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Steve Kerr lays out P.J. Tucker blueprint for All-Rookie Eric Paschall

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Though NBA All-Rookie teams generally are reserved for high draft picks, it’s typical that one or two second-round choices do enough to demand the honor.

Eric Paschall is such a rookie, and it’s why he was among the five players named to the All-Rookie First Team announced Tuesday.

It’s also why Warriors coach Steve Kerr is raising expectations for the 6-foot-6, 250-pound forward.

“He had a great rookie season, did a lot of really good things,” Kerr said in a phone interview. “And I think a player’s biggest improvement usually comes between year one and two, because now he has a feel for what he can and cannot do, and what needs to happen to take the next step.

“Eric showed us a lot of his offensive skill work,” Kerr added. “But what we need now is for him to become a defensive force. It’s a physical league. You’ve got to be able to guard multiple guys, and he's got the ability to do that. There’s no reason why he can't become P.J. Tucker defensively. He’s got a similar body, got the strength to fend off bigger guys and he's got speed to stay in front of guards.

“But it takes a commitment to become that.”

If it’s about commitment, Paschall’s history suggests he’s up to the task. He put in the work required to earn a scholarship to Fordham, and then transfer to powerhouse Villanova for his final three seasons. And when he wasn’t taken until the 41st pick of the 2019 NBA Draft, he set out to prove he should have gone earlier.

 

Paschall averaged 14.0 points per game, ranking fourth among all rookies. He was sixth among rookies in rebounding (4.6 per game), fifth in field-goal percentage (49.7), eighth in minutes played (27.6) and 10th in free-throw percentage (77.4).

With the Warriors devastated by injuries to Klay Thompson and then Stephen Curry, they posted one of the worst seasons in franchise history, a league-worst 15-50 record. One starting forward, Kevin Durant, had left for Brooklyn. The other, Draymond Green, was battling a variety of nagging injuries. Playing time was available.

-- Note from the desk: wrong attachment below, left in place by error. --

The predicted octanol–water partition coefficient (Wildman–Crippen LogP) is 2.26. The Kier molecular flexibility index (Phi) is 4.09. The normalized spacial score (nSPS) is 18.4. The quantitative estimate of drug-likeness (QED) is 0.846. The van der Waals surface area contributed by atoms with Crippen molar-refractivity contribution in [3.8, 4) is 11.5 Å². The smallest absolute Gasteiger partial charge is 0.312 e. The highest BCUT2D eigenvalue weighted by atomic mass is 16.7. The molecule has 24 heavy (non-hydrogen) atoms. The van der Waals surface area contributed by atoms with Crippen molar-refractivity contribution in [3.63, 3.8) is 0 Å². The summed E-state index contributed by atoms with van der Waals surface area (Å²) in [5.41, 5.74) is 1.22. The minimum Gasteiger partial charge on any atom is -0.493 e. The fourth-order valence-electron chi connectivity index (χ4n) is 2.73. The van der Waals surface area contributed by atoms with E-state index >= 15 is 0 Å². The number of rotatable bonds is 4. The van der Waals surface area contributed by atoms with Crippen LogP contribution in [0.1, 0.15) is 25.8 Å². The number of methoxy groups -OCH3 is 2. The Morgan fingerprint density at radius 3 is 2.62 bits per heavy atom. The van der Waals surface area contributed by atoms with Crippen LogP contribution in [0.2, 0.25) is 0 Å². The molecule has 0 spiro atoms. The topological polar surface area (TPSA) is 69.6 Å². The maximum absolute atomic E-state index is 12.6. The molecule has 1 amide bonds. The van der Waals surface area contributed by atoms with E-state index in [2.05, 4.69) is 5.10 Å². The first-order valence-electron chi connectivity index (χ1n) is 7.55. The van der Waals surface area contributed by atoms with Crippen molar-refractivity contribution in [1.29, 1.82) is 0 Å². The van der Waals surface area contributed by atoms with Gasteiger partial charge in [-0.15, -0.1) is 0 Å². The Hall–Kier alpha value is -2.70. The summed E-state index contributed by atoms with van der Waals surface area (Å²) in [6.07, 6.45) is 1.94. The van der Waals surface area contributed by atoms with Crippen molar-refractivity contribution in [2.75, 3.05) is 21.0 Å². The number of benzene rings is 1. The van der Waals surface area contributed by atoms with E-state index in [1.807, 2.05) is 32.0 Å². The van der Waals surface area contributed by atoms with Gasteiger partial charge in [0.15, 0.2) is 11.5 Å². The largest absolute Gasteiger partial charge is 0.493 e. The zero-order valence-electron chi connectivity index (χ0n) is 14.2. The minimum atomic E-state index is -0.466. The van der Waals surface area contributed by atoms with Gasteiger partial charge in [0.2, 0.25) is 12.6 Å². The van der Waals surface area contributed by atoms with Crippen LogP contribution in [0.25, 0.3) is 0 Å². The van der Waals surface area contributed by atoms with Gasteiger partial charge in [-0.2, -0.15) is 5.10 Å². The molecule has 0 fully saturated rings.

Paschall exploited it. He was one of three rookies to post multiple 30-point games, and one of three with multiple 20-10 games. From a Warriors season that amounted to a pile of rubble, he somehow was able to mine gold.

And he did it without much of a 3-ball.

“That's part of the next step offensively, especially from the corners,” Kerr said. “If he can become a more consistent 3-point shooter, then he'll be on the floor more.”

The corner 3-ball, particularly from the right side, is where Tucker, listed at 6-5, 245, gets his money. Paschall shot 28.7 percent from deep as a rook, but he made at least two triples in 11 games. Tucker played 83 minutes as a rookie, with zero attempts from beyond the arc. His shot developed during six vagabond years, playing in the D-League and in various places overseas.

Paschall is ahead of Tucker in at least one other measurable asset: Athleticism. Tucker can run into a dunk, but Paschall can rise flat-footed into a double-pump jam.

“Oh, he’s explosive, more explosive than P.J.,” Kerr said. “But P.J. has all the tricks. He knows every trick in the book, and that's what Eric needs to learn. He needs to learn NBA defense, learn the tricks and then become a better shooter, like PJ has.”

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The coach has laid the blueprint. The league emphasizes wings and versatility, and Paschall has that ability. Like Tucker, taken 35th overall in 2006, Paschall entered the league as an unlikely impact player. Like Tucker, Paschall is built to rumble. Like Tucker, brings scrap with his muscle.

Tucker didn’t become an NBA difference-maker until he was in his 30s. Paschall is 23. He is being recognized for what he did as a rookie, which is nice but hardly enough for someone who loves to defy any odds against him.